The daunting challenge facing him is to publish separate editions for two vastly different communities. The two cities have grown somewhat closer since Hurricane Katrina, but the remaining gap can still be as wide and impenetrable as the great swamp that lies between them.

To increase its New Orleans circulation to the point where it can compete for advertising, the new Advocate needs to offer a product that is embraced and not just accepted, while not losing the connection to its hometown readers.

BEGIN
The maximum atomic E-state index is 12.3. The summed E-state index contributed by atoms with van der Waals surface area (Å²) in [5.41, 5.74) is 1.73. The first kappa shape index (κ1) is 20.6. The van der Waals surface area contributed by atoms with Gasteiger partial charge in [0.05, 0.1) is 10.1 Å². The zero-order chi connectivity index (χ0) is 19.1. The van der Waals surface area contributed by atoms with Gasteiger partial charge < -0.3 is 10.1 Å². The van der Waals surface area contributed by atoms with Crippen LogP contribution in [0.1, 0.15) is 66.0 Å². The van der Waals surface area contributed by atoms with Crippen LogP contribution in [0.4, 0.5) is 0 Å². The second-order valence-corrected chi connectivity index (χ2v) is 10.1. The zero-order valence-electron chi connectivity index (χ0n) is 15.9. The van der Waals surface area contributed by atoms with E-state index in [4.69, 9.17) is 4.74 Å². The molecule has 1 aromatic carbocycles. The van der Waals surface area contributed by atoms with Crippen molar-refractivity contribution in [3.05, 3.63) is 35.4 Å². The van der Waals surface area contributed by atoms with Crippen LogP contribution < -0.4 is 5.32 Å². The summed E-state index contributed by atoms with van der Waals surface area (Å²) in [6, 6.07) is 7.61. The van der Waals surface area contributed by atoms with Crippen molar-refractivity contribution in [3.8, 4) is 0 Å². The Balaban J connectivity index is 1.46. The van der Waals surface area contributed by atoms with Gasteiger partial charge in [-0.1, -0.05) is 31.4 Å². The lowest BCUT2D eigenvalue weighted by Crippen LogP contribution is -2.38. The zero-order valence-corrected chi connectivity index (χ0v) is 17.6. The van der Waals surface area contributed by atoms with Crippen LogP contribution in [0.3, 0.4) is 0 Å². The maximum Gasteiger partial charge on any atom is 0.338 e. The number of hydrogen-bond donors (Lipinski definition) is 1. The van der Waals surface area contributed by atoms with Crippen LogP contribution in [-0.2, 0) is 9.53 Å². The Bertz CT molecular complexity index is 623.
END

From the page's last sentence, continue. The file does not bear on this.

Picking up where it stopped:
TP Street needs to be more than a day filler if the Picayune is to woo back former subscribers who feel jilted by not having their daily paper on their front steps every morning.

The solution for both, of course, is to beat each other to the best stories and to better capture the cultural vitality of both cities. Doing so will require big long-term investments for both companies, with the dividends to be reaped by better informed and entertained readers. How this all plays out could foreshadow the future of daily journalism across the land. The whole newspaper world is watching. Gentleman, start your presses.

The Mayor of New Orleans Has the Wind at His Back

Mitch Landrieu is presiding over a major economic turnaround.
by Adam Kuschner for National Journal